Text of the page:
arises because, for the type of names N, the
propositions ∃∗n:N.ϕ and ∀∗n:N.ϕ are equivalent; and
of them. We have a propositions-as-types correspondence between ∃∗and Σ∗as well as
between ∀∗and Π∗, so one may generalise the equivalence of ∃∗n:N.ϕ and ∀∗n:N.ϕ
to an isomorphism between Σ∗n:N.D and Π∗n:N.D.
This motivates our categorical axiomatisation of names. The central concept is
freshness, giving rise to a certain ‘fresh weakening’ functor W. The types Σ∗and Π∗
are left and right adjoints to W. Names are given by an object N having decidable
N n.ϕ is used to denote either
equality. Moreover, we require an isomorphism Σ∗
quantifier. We show that this structure includes not only the freshness quantifier, but
also binding (n.x) as in [7,16] as well as unique choice of fresh names (new n.M) as
in FreshML .
The semantics leads us to a type theory with names and binding. Based on the iso-
freshness quantifier. We may think of the elements of Hn.D as elements of Σ∗n:N.D,
i.e. pairs with hidden names, but also as elements of Π∗n:N.D, i.e. functions taking
only fresh names. In analogy to the freshness quantifier, which has the rules from both
∃∗and ∀∗, the rules for H are those from both Σ∗and Π∗. This dual view of hidden-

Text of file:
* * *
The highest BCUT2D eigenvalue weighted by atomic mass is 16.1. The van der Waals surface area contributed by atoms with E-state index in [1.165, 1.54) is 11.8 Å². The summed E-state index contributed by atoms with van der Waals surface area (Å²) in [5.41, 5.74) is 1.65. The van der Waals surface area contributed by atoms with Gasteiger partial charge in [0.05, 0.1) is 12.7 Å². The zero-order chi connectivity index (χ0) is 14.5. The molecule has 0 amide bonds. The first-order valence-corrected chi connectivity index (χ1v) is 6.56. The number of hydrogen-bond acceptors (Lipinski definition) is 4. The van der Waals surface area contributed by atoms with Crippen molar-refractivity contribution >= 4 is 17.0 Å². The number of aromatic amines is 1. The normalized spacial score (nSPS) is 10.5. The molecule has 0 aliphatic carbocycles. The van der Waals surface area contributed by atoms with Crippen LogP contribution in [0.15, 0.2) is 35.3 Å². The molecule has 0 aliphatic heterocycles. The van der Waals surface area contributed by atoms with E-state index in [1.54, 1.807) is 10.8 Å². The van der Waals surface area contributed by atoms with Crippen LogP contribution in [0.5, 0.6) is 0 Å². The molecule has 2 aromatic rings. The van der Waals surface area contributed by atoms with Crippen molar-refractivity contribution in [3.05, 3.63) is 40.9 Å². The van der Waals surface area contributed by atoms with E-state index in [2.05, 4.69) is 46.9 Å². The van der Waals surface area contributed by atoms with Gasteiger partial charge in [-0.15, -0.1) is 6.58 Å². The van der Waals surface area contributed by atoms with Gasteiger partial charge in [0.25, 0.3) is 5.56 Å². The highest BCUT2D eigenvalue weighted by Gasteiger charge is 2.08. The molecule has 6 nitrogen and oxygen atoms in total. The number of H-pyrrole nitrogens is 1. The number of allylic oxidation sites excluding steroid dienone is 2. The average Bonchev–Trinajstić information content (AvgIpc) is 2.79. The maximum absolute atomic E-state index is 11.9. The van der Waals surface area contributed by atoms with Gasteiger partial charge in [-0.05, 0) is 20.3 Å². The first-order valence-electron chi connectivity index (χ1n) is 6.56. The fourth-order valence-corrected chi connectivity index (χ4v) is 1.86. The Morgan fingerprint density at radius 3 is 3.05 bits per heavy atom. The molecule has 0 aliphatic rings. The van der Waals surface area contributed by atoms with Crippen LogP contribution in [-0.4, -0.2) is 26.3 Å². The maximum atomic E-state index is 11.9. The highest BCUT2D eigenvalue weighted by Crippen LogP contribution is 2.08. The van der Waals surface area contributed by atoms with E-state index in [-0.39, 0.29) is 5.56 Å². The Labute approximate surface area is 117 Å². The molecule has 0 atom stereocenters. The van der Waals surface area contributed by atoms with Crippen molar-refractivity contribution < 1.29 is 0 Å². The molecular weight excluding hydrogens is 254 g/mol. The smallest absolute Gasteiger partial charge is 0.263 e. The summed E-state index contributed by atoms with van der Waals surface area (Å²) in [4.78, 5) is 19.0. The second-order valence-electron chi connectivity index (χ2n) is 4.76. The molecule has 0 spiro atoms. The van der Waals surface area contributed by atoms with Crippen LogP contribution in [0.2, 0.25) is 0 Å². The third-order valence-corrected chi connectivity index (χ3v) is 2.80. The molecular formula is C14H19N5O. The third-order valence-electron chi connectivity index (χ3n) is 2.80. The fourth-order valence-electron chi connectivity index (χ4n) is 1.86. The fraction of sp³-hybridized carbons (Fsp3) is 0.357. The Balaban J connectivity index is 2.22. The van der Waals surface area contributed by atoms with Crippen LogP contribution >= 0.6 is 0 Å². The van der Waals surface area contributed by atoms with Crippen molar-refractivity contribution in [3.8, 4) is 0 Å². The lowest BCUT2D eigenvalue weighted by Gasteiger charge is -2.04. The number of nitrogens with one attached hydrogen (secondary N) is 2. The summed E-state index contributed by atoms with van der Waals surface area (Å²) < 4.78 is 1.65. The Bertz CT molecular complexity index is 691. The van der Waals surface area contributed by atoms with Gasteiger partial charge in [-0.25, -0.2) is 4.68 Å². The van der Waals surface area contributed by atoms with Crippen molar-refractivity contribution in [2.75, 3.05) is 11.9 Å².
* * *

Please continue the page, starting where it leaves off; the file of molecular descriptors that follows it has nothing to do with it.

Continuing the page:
name types turns out to be useful for working with abstract syntax: it allows us to use
both HOAS-style constructions and FM-style constructions at the same time.
Ngeneralising the freshness
N, we introduce hidden-name types Hn.D as a generalisation of the
2 A Bunched Dependent Type Theory
In this section we introduce a first-order bunched dependent type theory and identify
the categorical structure corresponding to it. The type theory has the following forms
of sequents: (? Γ Bunch) — Γ is a bunch, or context; (Γ ? A Type) — A is a
type in context Γ; (Γ ? M : A) — M is a term of type A in context Γ; as well as
corresponding sequents for definitional equalities.
2.1 Bunches and Structural Rules
Bunches are built from the empty bunch ♦ using two kinds of extension. First, the fa-
miliar additive context extension from dependent type theory, which takes a bunch Γ to
the bunch Γ, x:A. Second, a multiplicative extension taking two bunches Γ and ∆ to
a new bunch Γ ∗ ∆. This extension is non-dependent in that no dependency is allowed
across the ∗. The bunch Γ ∗∆ should be thought of as the context Γ,∆ with the restric-
tion that the names occurring in Γ are disjoint from those in ∆. For example, if Lam is
a type which encodes object-level λ-terms, then the bunch (x:Lam,y:Lam)∗(z:Lam)
declares three terms x, y and z with the property that the names (representing the free
variables of the encoded terms) in x and y are disjoint from those in z.
? ♦ Bunch
In the side condition of these rules, we write v(Γ) for the set of variables declared in Γ.